SMRecorder is a simple desktop audio/video recorder that not only captures desktop video and audio but also camera and microphone inputs. You can add onscreen annotation and narration to create clips for presentations, tutorials, and embedded media. It's freeware, too.
During the installation process, we were given the choice between standard and custom installation options. We chose the custom option, which let us deselect some extras like toolbars that we didn't want. SMRecorder's main interface is more or less a minimized media player, with six buttons and a counter. Three buttons access recording tasks, and start, pause, or stop the recording process; another two access the Screen Image Annotation tool and the save function. The last button opened a Web-based manual with plenty of screenshots. We could access the same documentation directly at the program's Web site. SMRecorder keeps its interface small and neat by using dialogs for the heavy lifting, such as the Screen Image Annotation tool and the program's main settings page, the New Recording Task box. We opened this box and started by selecting Capture Type on the General tab. Our choices were Desktop Video, Camera Video, or Desktop/Microphone Sound. We chose desktop video capture, full desktop, and normal resolution, and then set the duration (5 minutes to unlimited) and the Save Path. On the Video Settings tab, we could set the video compression quality, capture frame rate, synchronization interval, and other choices. The Audio tab let us set the recording volume level, channels, delay, and the digital audio sample frequency and bit rate. We could also deselect the Record Audio check box to force the program to record video without sound.
SMRecorder minimized to the system tray while recording video. We dragged the cursor around the desktop, highlighting a few items. When we stopped recording, the program saved it in our destination as an AVI. We opened it in our favorite media player, and it played normally, showing our cursor motion and other desktop activity. This is a handy tool to keep on the desktop, and great for making demonstration videos.
Record desktop motion and sound/Micro voice into AVI for presentation/demo/tutorial or for share Capable of synchronizing recorded video and audio Support screen annotation Record any sound from PC or Micro into MP3 Capable of capturing camera video and audio Very easy to use with simple configurations Multi-language user interfaces.
Simple screen recorder takes only a few minutes to learn.
Produces good results.
Records Desktop Video (your computer screen), or Webcam Vide with Sound, or Desktop Video with Sound (uses the microphone of your webcam).
Also records your mouse pointer movement on the screen.
Can record video (and sound) from your webcam if you desire.
Like most free software, they include some extra stuff such as toolbars or advertising stuff which i don't want. To avoid the unwanted extras be sure to choos "Custom" on the install screen. Then un-check the box beside any extra stuff they offer to install.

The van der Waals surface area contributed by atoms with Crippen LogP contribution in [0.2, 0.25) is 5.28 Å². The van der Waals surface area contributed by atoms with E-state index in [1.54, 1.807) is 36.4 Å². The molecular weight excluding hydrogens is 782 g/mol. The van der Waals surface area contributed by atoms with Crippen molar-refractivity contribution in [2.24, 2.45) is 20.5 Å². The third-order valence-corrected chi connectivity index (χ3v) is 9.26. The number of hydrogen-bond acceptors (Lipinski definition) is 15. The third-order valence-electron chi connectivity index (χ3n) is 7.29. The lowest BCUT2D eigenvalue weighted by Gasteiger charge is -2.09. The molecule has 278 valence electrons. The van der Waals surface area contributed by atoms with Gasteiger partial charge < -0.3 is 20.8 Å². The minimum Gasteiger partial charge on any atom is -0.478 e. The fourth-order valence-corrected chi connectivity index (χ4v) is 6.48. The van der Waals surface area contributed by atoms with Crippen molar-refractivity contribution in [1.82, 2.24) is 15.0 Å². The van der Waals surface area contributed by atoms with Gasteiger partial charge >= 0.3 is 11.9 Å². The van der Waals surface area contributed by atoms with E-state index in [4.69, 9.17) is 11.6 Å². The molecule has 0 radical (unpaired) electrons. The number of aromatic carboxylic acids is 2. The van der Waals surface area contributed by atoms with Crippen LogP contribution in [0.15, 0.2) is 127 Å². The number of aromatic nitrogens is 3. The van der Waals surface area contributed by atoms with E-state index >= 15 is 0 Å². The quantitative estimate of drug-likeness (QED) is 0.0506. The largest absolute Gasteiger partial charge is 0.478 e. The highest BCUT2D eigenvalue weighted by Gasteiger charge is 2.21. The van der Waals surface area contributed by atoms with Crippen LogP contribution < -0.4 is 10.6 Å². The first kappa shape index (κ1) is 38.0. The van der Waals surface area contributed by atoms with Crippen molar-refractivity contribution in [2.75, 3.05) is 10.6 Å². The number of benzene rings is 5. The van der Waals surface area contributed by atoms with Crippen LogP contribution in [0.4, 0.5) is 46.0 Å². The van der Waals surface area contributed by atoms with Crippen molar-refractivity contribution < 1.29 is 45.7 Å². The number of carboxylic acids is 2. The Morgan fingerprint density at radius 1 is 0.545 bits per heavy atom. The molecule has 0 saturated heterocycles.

If you just zip through the install screens and allow "Standard" installation you'll get extra software you probably don't want. These days nearly all free software comes with these optional add-ons, but you can avoid installing them.
Have used SMRecorder several times now to make a video tutorial to show a friend how to do something on their computer. You can talk while recording your screen activity, thus making it easy to walk someone through the steps of doing this or that.
On our PC which has an Intel Core i3 processor (cpu) i'm able to maximum quality/maximum frames-per-second which gives the smoothest result.
On our older laptop (Intel dual-core but much less powerful than our PC) i reduced the quality and frames-per-second settings a little and still got very good clear results. i found that 15 or 20 frames-per-second is enough to see everything clearly.
With a little practice you can add on-screen notes or annotation, as the like to call it. If you don't want to record your voice while recording the video then using on-screen notes is a good alternative to describe the steps you're doing.
Overall, this is a great free program that many will find useful. If you are willing to spend $50 to $100 you can get much fancier screen recording software with super HD quality, hardware acceleration, and many other fancy features. But, for simple straightforward screen recording or webcam recording you'll find SMRecorder does the job well.
One acquaintance uses this software to record his video blog on Youtube and it's good quality. He just needed to get good lighting (he sits in front of a window), non-shiny background (he pinned a light blue bedsheet on the wall), and minimize the echo on his voice (he sat closer to the webcam).
None unless you like your computer destroyed by malicious software.
Everything. After installing this software my Webroot AV went nuts. I was logged onto some websites and I instantly got a boatload of pop-ups telling me I have a virus and I need to click some link to remove it. Webroot ran and found 23 threats.
CNet should be more responsible and diligent when making software available for download. For a company as respected as CNet is, it is pretty absurd that they would expose people to having their computers damaged or destroyed like this.
The software is actually completely free of malware; it's CNet's downloader that causes the malware. If you install anything from CNet you have to make sure you uncheck the third-party installers if you don't want that to happen.